Large-scale chemical evolution of the Arctic vortex during the 1999/2000 winter: HALOE/POAM III Lagrangian photochemical modeling for the SAGE III—Ozone Loss and Validation Experiment (SOLVE) campaign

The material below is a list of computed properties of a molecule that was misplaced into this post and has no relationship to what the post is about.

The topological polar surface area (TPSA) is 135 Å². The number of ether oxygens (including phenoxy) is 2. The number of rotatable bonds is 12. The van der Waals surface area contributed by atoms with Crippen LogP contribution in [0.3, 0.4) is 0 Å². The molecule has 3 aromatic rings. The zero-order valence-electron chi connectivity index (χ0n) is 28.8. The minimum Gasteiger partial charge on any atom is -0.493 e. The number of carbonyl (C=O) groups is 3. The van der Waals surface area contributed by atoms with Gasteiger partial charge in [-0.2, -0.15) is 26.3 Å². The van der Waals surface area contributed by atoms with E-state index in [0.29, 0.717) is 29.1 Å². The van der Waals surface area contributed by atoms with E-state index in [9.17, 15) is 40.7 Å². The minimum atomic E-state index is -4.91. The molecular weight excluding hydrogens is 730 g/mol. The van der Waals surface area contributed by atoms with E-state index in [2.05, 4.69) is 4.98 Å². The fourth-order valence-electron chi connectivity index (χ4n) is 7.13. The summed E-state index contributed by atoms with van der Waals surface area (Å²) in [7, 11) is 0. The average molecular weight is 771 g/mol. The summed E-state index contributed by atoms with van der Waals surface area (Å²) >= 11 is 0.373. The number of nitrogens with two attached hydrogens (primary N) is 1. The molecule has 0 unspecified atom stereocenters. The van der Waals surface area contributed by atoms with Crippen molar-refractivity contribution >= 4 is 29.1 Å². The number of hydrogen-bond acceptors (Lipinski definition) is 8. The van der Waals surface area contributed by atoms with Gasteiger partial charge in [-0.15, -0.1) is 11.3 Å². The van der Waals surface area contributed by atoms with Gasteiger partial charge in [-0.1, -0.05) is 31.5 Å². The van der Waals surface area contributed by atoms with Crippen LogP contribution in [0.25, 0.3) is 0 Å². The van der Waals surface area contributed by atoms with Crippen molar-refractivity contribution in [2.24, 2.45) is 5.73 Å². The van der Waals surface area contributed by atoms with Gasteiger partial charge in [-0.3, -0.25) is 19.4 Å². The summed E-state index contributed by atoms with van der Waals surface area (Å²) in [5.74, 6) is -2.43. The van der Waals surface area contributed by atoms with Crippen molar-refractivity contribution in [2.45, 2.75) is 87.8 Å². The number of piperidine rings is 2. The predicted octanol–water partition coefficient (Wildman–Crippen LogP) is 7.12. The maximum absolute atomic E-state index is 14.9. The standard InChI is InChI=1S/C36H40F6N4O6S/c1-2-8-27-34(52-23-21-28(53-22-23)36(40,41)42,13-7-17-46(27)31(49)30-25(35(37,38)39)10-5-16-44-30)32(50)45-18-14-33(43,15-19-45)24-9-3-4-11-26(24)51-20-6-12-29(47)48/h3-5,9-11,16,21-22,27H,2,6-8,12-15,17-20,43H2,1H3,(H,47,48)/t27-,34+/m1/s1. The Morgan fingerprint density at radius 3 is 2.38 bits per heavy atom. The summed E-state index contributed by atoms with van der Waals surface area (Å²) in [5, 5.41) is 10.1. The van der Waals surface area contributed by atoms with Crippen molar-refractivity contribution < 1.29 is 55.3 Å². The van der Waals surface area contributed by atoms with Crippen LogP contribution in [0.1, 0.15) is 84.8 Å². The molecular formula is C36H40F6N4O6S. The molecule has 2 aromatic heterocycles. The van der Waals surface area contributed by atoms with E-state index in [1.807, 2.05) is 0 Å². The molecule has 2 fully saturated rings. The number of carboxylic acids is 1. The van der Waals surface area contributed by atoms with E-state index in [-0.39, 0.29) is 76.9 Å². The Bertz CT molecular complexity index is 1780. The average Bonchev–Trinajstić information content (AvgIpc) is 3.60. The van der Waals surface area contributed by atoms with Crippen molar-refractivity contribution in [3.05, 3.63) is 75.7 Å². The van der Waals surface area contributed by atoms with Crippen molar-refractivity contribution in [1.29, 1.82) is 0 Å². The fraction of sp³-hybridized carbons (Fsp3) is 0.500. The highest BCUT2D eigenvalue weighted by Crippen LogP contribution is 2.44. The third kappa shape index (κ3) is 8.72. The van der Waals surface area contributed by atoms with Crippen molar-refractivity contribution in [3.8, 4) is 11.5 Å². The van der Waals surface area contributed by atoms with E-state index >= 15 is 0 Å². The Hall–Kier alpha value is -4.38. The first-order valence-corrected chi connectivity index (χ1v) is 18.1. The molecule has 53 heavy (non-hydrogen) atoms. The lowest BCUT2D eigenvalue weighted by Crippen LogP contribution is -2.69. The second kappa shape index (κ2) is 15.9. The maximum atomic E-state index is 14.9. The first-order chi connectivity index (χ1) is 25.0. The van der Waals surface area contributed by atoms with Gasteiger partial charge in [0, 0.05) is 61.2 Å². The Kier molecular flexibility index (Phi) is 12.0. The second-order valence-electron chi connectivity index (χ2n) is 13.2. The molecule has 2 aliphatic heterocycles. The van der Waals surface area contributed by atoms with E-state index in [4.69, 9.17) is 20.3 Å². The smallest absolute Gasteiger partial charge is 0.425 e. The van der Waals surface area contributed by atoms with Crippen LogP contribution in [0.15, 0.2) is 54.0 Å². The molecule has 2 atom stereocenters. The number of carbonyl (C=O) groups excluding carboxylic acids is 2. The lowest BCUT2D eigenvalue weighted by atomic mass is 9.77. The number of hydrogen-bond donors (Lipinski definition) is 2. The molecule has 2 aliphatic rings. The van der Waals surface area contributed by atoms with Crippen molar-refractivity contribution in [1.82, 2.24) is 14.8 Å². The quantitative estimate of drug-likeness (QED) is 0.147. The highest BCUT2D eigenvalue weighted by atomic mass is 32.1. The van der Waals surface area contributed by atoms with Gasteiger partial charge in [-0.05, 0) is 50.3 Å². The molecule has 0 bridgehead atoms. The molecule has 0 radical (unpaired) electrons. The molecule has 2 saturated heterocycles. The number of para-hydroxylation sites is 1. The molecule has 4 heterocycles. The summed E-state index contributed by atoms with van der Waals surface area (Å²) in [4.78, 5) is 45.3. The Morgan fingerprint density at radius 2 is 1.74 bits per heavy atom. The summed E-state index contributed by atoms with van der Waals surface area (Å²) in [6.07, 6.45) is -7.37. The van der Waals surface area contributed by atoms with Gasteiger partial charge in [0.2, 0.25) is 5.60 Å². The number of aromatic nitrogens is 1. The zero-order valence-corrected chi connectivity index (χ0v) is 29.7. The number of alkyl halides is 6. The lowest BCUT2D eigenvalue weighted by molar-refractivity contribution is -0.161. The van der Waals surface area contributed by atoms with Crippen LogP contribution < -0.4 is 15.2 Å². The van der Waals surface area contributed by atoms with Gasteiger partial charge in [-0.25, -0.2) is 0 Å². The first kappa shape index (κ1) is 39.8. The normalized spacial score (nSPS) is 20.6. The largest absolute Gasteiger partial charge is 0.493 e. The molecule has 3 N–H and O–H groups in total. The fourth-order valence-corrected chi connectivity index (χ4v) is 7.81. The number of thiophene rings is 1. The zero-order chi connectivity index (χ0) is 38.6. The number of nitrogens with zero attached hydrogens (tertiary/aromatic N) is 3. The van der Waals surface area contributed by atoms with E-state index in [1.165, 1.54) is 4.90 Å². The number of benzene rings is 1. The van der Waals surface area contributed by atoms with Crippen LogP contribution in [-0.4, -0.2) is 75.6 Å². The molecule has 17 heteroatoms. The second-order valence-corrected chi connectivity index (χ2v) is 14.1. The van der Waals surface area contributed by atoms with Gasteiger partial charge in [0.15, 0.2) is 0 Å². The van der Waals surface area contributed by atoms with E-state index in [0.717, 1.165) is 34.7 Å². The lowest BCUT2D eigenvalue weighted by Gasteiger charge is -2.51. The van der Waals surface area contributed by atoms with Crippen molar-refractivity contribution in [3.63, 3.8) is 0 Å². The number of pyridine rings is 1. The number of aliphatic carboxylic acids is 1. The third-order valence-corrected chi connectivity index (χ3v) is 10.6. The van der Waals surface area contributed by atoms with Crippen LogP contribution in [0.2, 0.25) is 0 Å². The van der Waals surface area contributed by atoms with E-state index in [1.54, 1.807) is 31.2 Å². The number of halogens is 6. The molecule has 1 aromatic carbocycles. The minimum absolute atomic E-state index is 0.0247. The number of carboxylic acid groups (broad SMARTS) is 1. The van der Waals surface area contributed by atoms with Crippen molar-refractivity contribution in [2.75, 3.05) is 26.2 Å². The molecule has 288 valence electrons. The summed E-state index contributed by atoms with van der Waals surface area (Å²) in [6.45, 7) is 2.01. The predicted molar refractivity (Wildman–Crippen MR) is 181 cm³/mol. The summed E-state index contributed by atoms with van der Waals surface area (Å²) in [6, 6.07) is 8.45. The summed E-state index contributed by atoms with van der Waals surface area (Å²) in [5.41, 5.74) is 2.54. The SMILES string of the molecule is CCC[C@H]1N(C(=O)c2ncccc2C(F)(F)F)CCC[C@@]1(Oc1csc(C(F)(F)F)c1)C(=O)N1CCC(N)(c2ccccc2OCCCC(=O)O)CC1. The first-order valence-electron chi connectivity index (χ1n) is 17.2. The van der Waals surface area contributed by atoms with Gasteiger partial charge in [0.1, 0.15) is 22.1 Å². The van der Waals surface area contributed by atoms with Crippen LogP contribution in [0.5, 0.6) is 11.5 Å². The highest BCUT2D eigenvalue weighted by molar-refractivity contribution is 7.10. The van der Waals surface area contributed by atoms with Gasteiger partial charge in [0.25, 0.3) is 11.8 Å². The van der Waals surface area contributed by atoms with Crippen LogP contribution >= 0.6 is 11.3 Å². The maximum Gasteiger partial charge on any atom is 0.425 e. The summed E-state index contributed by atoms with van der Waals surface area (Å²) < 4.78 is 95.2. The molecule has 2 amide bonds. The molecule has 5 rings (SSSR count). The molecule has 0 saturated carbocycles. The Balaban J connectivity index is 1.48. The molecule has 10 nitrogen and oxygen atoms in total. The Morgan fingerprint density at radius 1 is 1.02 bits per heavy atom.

[1] The LaRC Lagrangian Chemical Transport Model (LaRC LCTM) is used to simulate the kinematic and chemical evolution of an ensemble of trajectories initialized from Halogen Occultation Experiment (HALOE) and Polar Ozone and Aerosol Measurement (POAM) III atmospheric soundings over the SAGE III—Ozone Loss and Validation Experiment (SOLVE) campaign period. Initial mixing ratios of species which are not measured by HALOE or POAM III are specified using sunrise and sunset constituent CH4 and constituent PV regressions obtained from the LaRC IMPACT model, a global three dimensional general circulation and photochemical model. Ensemble averaging of the trajectory chemical characteristics provides a vortex-average perspective of the photochemical state of the Arctic vortex. The vortex-averaged evolution of ozone, chlorine, nitrogen species, and ozone photochemical loss rates is presented. Enhanced chlorine catalyzed ozone loss begins in mid-January above 500 K, and the altitude of the peak loss gradually descends during the rest of the simulation. Peak vortex averaged loss rates of over 60 ppbv/day occur in early March at 450 K. Vortex averaged loss rates decline after mid-March. The accumulated photochemical ozone loss during the period from 1 December 1999 to 30 March 2000 peaks at 450 K with net losses of near 2.2 ppmv. The predicted distributions of CH4, O3, denitrification, and chlorine activation are compared to the distributions obtained from in situ measurements to evaluate the accuracy of the simulations. The comparisons show best agreement when diffusive tendencies are included in the model calculations, highlighting the importance of this process in the Arctic vortex. Sensitivity tests examining the large-scale influence of orographically generated gravity-wave temperature anomalies are also presented. Results from this sensitivity study show that mountain-wave temperature perturbations contribute an additional 2–8% O3 loss during the 1999/2000 winter.